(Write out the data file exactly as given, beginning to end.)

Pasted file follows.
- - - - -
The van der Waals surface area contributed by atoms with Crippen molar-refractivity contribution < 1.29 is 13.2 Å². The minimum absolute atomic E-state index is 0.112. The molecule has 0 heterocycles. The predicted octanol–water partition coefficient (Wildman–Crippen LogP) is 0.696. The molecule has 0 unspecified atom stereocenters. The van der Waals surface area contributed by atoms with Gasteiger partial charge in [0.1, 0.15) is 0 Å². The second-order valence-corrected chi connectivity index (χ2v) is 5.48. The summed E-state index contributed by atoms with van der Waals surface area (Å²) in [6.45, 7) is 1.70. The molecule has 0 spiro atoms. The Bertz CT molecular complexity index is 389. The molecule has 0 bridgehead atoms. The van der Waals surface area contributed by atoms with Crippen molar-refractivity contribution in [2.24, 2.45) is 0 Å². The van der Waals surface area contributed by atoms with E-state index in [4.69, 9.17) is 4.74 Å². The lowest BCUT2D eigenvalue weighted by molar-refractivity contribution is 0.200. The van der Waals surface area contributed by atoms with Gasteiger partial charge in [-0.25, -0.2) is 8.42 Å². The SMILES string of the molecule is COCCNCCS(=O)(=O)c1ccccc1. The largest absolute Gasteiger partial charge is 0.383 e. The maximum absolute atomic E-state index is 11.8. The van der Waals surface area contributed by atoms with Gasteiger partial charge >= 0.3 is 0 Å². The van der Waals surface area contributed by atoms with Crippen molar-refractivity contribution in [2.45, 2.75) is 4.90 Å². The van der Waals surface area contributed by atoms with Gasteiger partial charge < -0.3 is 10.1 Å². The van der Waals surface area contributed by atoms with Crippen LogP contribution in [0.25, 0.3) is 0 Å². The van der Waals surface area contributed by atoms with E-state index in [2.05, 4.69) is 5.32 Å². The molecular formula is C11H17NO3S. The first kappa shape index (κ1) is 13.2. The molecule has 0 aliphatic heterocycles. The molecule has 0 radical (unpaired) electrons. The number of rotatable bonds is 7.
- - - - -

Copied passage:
The van der Waals surface area contributed by atoms with Crippen molar-refractivity contribution < 1.29 is 13.2 Å². The minimum absolute atomic E-state index is 0.112. The molecule has 0 heterocycles. The predicted octanol–water partition coefficient (Wildman–Crippen LogP) is 0.696. The molecule has 0 unspecified atom stereocenters. The van der Waals surface area contributed by atoms with Gasteiger partial charge in [0.1, 0.15) is 0 Å². The second-order valence-corrected chi connectivity index (χ2v) is 5.48. The summed E-state index contributed by atoms with van der Waals surface area (Å²) in [6.45, 7) is 1.70. The molecule has 0 spiro atoms. The Bertz CT molecular complexity index is 389. The molecule has 0 bridgehead atoms. The van der Waals surface area contributed by atoms with Crippen molar-refractivity contribution in [2.24, 2.45) is 0 Å². The van der Waals surface area contributed by atoms with E-state index in [4.69, 9.17) is 4.74 Å². The lowest BCUT2D eigenvalue weighted by molar-refractivity contribution is 0.200. The van der Waals surface area contributed by atoms with Gasteiger partial charge in [-0.25, -0.2) is 8.42 Å². The SMILES string of the molecule is COCCNCCS(=O)(=O)c1ccccc1. The largest absolute Gasteiger partial charge is 0.383 e. The maximum absolute atomic E-state index is 11.8. The van der Waals surface area contributed by atoms with Gasteiger partial charge >= 0.3 is 0 Å². The van der Waals surface area contributed by atoms with Crippen molar-refractivity contribution in [2.45, 2.75) is 4.90 Å². The van der Waals surface area contributed by atoms with Gasteiger partial charge < -0.3 is 10.1 Å². The van der Waals surface area contributed by atoms with Crippen LogP contribution in [0.25, 0.3) is 0 Å². The van der Waals surface area contributed by atoms with E-state index in [2.05, 4.69) is 5.32 Å². The molecular formula is C11H17NO3S. The first kappa shape index (κ1) is 13.2. The molecule has 0 aliphatic heterocycles. The molecule has 0 radical (unpaired) electrons. The number of rotatable bonds is 7.